I was asked recently about the first camera I owned and it made me think about the journey to where I am today.
Here are the cameras I have owned/operated over the last 30 years or so. Enjoy!
Kellog’s 110 film keychain camera maybe 6 box tops. 1987?
Kodak single use 35mm cameras – 90’s
Nikon FM SLR 35mm film camera with 50mm lens – 95-96
Canon 35mm film water proof Sure Shot camera – 96 on (purchase with Marlboro miles!)
Pentax ZX-50 SLR 35mm film camera – 96-07 This was the camera I used throughout college and on.
Nikon Coolpix p7000 digital camera – 04-on First digital camera, but I had no clue on how to store, process, etc.
Canon Rebel digital camera – 06 First used DSLR, still no clue how to process, organize, etc. and derailed shutter within the first few months in my procession!
Canon 20d dslr – 07-12 This camera also marked the time when I bought Michael Clark’s “A Professional Photographer’s Workflow” ebook. Or as I call it, “The Bible of digital photography management.” Do yourself a favor and buy this book.
I had been sitting on my hands for most of the summer. With a large sailing trip planned for September I convinced myself to lay low for the months of June and July. By the time August rolled around I could sit still no longer. I reached out and invited myself along for a few climbing trips. One to Saddleback Peak(Elephants Perch) and the other to Tensleep, Wyoming.
As the dates grew closer for the Tensleep trip the forecast took a turn. A few people backed out, but others, having taken time off from work were committed. As for me, my schedule was clear because it was a week before the trip to Europe and besides I was excited for time away from the desk and nights of sleeping on the ground. The morning we left the Salt Lake Valley it was raining heavily. Into Wyoming on I-80 we managed to pull out in front of the storm. Knowing it would eventually catch up to us we decided to take it slow and made a couple of stops along the way.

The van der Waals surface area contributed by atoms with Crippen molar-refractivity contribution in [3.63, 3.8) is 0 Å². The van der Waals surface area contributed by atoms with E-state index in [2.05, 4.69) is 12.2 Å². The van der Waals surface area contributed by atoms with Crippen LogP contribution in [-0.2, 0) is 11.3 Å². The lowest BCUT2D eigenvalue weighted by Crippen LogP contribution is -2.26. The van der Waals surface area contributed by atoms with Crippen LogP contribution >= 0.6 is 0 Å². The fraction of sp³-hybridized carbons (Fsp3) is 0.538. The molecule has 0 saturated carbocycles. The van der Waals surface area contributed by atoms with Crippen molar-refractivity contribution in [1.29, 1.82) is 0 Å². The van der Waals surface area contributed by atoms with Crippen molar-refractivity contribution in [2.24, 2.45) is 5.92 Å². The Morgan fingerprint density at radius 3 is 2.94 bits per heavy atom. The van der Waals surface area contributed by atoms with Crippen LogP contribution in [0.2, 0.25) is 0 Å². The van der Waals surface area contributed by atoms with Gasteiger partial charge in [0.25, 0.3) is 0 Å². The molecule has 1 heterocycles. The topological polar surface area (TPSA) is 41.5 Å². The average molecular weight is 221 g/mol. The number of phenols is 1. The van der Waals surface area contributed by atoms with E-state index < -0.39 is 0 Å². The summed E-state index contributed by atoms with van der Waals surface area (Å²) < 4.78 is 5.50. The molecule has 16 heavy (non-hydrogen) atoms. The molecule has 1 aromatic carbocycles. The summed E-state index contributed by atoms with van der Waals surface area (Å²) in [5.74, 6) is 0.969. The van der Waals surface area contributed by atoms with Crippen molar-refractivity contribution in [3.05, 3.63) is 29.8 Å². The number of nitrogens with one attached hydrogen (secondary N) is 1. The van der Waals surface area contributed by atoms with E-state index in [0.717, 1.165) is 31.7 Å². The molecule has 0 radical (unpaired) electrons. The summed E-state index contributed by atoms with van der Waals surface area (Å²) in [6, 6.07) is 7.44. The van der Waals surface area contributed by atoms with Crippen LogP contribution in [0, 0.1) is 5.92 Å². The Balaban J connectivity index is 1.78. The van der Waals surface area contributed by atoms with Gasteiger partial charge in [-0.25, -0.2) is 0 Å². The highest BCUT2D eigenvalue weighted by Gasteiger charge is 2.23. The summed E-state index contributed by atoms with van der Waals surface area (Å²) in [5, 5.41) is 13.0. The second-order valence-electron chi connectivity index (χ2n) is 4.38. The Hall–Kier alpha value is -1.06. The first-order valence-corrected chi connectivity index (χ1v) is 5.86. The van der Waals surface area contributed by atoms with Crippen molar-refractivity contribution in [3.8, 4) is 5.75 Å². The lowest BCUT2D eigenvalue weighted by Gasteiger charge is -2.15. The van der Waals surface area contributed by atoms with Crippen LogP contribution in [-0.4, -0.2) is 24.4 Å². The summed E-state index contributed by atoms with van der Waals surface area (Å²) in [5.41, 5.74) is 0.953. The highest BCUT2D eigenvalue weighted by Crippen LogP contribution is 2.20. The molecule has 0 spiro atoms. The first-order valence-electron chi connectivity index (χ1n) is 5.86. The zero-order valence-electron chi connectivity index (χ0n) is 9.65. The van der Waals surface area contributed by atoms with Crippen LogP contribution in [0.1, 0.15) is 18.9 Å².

Just west of Lander, Wyoming are the small mining villages of South Pass and Atlantic City. I’d driven to Lander, Cody and the Wind Rivers before and each time had ignored these signs. My impression was that it would be a tourist trap. This time driving to Tensleep, knowing a rainy camp was the only thing we had to look forward, I figured, “Why not?”
The Carissa gold Mine of South Pass City was our first stop. Mining in the South Pass erupted in the 1860’s. The Carissa Mine operated into the 1950’s. At the turn of the 21st Century the State of Wyoming purchased the mine and reconstructed it for the public to see. During the summer months they offer tours. Turning off the main highway we rolled down the improved road until this mine interrupted the horizon of the high plains.
After Carissa we made the short drive to small collection of old cabins and eclectic homes in Atlantic City, where the city sign read, “Population about 54.” We stopped at the Atlantic City Mercantile for sarsaparillas. This bar and grill is filled with antiques and memorabilia and was brought back to the public’s attention by Robert Redford and National Geographic. Built in the late 1800’s it was shuttered in the first half of the 20th Century then reopened in the 1960’s with its original name and look. Dave, the barkeep for the last twelve years, informed us they were fresh out of sarsaparilla so we had to settle for barley pops instead. Yes, it felt like I was tourist, but man it was till cool to stop and check out the history.
We did eventually make to Tensleep Canyon and did wait out the rain for another day before actually climbing. I stayed away from the desk, slept in the mud and did get a little climbing in to boot.
Visited family in the Uintah Basin for the holiday. I was surprised by the wave of emotions. Here’s a excerpt from my journal.
July 5th, 2014
The burnt aroma of sage mixed with the musky-sweet of the cottonwoods fills my chest. The summer’s morning light casts fading shadows along cliffs of gray sandstone. Fields of sweet grass and alfalfa wink droplets of dew. Irrigating sprinklers tisk in rotation. Stands of tamarisk shield the meandering path of the stream. I bend and touch the warming earth, letting the breath escape my lungs. “Hello Earth.” A tiger stripped mosquito flaps its wings near my ear. “Hello family.” There is no wind to cut the coming heat. Memories pulse through my battered soul… the sticky affection of family and the longing to feel her love. Above clouds spread thin and useless against a pale sky. I press my hand firmly to the ground searching for a pulse.